He goes on to describe a very foggy legal landscape for the council to navigate concerning its ability to withhold approval if supplementary conditions are the desire of the members, but are not met.

He also stated the "relevancy of supplementary conditions has been a major point of disagreement between the Examiner and the City and YB."

Olbrechts wrote that the city and YarrowBay "strenuously" objected to any testimony related to supplementary conditions.

He noted YarrowBay's objections was a "valid consideration in assessing relevancy. However, another important consideration is that this is a closed record review process. If the Examiner excludes testimony on a supplemental condition, the Council is prevented from re-opening the hearing to consider that testimony."

Olbrechts wrote the council may negotiate with YarrowBay over a supplemental condition, "or require the condition either under the State Environmental Policy Act (SEPA) or by taking the position that it can withhold approval of the development agreements for any reason it chooses."

The hearing examiner said he allowed the testimony on supplemental conditions to give the council all options.

Olbrechts went into considerable detail outlining the perils and possibilities of the council using SEPA authority to get supplemental conditions or simply refusing to approve the agreements without the conditions being met.

"Although the Council arguably doesn’t have the leverage to compel the inclusion of supplementary conditions into the DAs, in many instances it can still impose them as a permitting requirement pursuant to its authority under the Washington State Environmental Policy Act (“SEPA”)," he wrote.  "As with the authority to withhold approval of the development agreements, the authority of the City to use

SEPA is also far from clear."

He pointed out mutual agreement is always a better plan of action.


10-Day Rule

In the closing paragraph of the four-page opening Olbrechts pointed out the problem with requiring "the  examiner to put together a recommendation within 10 working days of the closed record. Given the huge record of the development agreement hearings it was a monumental challenge to review, organize, evaluate and prepare a written recommendation for all of this information at the rate of hundreds of pages of written testimony per day."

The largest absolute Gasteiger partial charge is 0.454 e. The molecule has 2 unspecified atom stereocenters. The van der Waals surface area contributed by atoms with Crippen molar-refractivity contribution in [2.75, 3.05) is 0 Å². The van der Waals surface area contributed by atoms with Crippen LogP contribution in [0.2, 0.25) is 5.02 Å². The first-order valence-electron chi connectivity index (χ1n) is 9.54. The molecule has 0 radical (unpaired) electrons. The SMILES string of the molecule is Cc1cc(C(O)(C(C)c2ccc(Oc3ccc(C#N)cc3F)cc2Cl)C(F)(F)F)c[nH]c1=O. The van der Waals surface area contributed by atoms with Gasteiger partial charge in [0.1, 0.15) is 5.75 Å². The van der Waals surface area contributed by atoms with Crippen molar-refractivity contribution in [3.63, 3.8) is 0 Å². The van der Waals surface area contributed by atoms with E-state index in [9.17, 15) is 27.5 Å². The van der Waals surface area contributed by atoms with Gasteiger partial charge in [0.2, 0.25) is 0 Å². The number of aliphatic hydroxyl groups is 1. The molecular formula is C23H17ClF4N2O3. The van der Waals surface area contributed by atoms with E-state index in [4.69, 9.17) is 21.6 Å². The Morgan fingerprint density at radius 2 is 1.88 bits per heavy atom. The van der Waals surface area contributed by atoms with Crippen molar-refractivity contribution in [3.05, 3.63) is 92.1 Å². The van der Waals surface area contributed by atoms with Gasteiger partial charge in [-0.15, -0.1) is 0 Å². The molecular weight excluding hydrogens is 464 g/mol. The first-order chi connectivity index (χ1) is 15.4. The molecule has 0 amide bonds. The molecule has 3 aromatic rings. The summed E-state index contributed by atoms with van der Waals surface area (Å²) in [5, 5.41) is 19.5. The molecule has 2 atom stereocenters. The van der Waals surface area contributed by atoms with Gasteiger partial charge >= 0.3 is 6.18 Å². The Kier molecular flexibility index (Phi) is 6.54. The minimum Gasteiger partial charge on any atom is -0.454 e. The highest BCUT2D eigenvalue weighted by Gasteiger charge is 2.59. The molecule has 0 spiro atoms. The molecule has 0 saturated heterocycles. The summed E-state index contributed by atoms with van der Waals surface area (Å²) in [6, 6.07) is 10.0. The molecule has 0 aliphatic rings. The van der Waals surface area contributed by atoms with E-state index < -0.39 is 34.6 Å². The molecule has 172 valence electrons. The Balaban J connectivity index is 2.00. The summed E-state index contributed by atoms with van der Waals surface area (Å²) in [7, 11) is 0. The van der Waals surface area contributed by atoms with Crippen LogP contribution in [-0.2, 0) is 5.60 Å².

He stated with more time he could have done a better job of organizing and writing "more detailed findings of fact and conclusions of law."

In a footnote Olbrechts stated he thought the courts would not uphold the 10-day rule for recommendations.


Issues of Concern

For nearly 100 pages Olbrechts documented the many "Issues of Concerns" raised by those who testified. The hearing examiner summarized each point, YarrowBay's response and the city's if provided and his assessment and recommendation to the council.

The issues included traffic models, density, financial impacts, schools, sensitive areas and open spaces.

The development hearings before Olbrechts began July 11 and lasted until July 16.



The closed record hearing before the City Council begins at 6:30 p.m. Sept. 21 at the Black Diamond Elementary School gymnasium. The rules of procedure and appearance of fairness inquiries are on the agenda.


In The Courts

The projects were challenged by the Black Diamond group Toward Responsible Development in October 2010 after the City Council approved the ordinances.  The group asked the Puget Sound Growth Management Hearings Board to review the process and they filed a LUPA or Land Use Petition Act appeal in the state superior court.

In a Feb. 15 ruling, the board sent the ordinances back to the city for compliance with the Growth Management Act. The board ruled the City Council should have used a legislative process to approve the ordinances rather that quasi judicial.

While remanding the process back to the city, the board did not invalidate the ordinances.

David Bricklin, the attorney representing Toward Responsible Development, requested the board reconsider invalidating the ordinances. The board denied the motion March 17.

Bricklin then asked the board to approve a direct review by the state Court of Appeals

The board denied that motion May 18.

Bricklin appealed the board first decision to not invalidate the ordinances to the superior court.

The board's ruling to remand the ordinances back to the city has jumped to the Court of Appeals for a direct review.

State superior court Judge Cheryl Carey granted a stay April 8 on  the Central Puget Sound Growth Management Hearings Board’s compliance schedule set down for the city.  The stay was requested by YarrowBay.